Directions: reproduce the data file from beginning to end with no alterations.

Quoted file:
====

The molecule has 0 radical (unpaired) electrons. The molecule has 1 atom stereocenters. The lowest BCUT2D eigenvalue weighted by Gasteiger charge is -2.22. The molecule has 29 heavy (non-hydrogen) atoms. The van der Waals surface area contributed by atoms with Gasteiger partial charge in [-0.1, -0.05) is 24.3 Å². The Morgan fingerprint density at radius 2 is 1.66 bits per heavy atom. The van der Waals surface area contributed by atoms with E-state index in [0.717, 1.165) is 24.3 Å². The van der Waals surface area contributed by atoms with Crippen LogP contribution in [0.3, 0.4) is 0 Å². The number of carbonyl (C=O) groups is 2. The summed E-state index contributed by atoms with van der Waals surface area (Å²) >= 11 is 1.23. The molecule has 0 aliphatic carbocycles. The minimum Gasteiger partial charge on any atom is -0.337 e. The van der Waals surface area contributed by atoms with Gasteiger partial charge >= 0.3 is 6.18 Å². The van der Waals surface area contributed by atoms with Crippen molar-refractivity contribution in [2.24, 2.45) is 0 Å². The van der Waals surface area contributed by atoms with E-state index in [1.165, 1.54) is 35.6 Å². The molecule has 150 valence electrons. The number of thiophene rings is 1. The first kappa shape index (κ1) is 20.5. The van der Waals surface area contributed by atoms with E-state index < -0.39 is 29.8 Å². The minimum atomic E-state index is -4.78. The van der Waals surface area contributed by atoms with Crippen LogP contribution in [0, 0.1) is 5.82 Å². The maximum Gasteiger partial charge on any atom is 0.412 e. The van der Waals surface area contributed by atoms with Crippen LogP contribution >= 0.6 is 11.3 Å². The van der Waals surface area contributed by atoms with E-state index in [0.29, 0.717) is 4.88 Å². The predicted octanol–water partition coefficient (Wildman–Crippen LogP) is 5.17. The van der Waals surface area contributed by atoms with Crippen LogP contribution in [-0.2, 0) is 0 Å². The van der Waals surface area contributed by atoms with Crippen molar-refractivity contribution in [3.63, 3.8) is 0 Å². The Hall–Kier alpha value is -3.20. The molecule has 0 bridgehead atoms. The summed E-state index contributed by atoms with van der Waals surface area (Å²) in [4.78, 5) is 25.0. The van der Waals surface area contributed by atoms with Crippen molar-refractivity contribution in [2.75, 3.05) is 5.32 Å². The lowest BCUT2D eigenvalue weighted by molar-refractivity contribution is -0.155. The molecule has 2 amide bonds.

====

The molecule has 0 radical (unpaired) electrons. The molecule has 1 atom stereocenters. The lowest BCUT2D eigenvalue weighted by Gasteiger charge is -2.22. The molecule has 29 heavy (non-hydrogen) atoms. The van der Waals surface area contributed by atoms with Gasteiger partial charge in [-0.1, -0.05) is 24.3 Å². The Morgan fingerprint density at radius 2 is 1.66 bits per heavy atom. The van der Waals surface area contributed by atoms with E-state index in [0.717, 1.165) is 24.3 Å². The van der Waals surface area contributed by atoms with Crippen LogP contribution in [0.3, 0.4) is 0 Å². The number of carbonyl (C=O) groups is 2. The summed E-state index contributed by atoms with van der Waals surface area (Å²) >= 11 is 1.23. The molecule has 0 aliphatic carbocycles. The minimum Gasteiger partial charge on any atom is -0.337 e. The van der Waals surface area contributed by atoms with Gasteiger partial charge >= 0.3 is 6.18 Å². The van der Waals surface area contributed by atoms with Crippen molar-refractivity contribution in [2.24, 2.45) is 0 Å². The van der Waals surface area contributed by atoms with E-state index in [1.165, 1.54) is 35.6 Å². The molecule has 150 valence electrons. The number of thiophene rings is 1. The first kappa shape index (κ1) is 20.5. The van der Waals surface area contributed by atoms with E-state index < -0.39 is 29.8 Å². The minimum atomic E-state index is -4.78. The van der Waals surface area contributed by atoms with Crippen LogP contribution in [0, 0.1) is 5.82 Å². The maximum Gasteiger partial charge on any atom is 0.412 e. The van der Waals surface area contributed by atoms with Crippen LogP contribution >= 0.6 is 11.3 Å². The van der Waals surface area contributed by atoms with E-state index in [0.29, 0.717) is 4.88 Å². The predicted octanol–water partition coefficient (Wildman–Crippen LogP) is 5.17. The van der Waals surface area contributed by atoms with Crippen LogP contribution in [-0.2, 0) is 0 Å². The van der Waals surface area contributed by atoms with Crippen molar-refractivity contribution in [3.63, 3.8) is 0 Å². The Hall–Kier alpha value is -3.20. The molecule has 0 bridgehead atoms. The summed E-state index contributed by atoms with van der Waals surface area (Å²) in [4.78, 5) is 25.0. The van der Waals surface area contributed by atoms with Crippen molar-refractivity contribution in [2.75, 3.05) is 5.32 Å². The lowest BCUT2D eigenvalue weighted by molar-refractivity contribution is -0.155. The molecule has 2 amide bonds.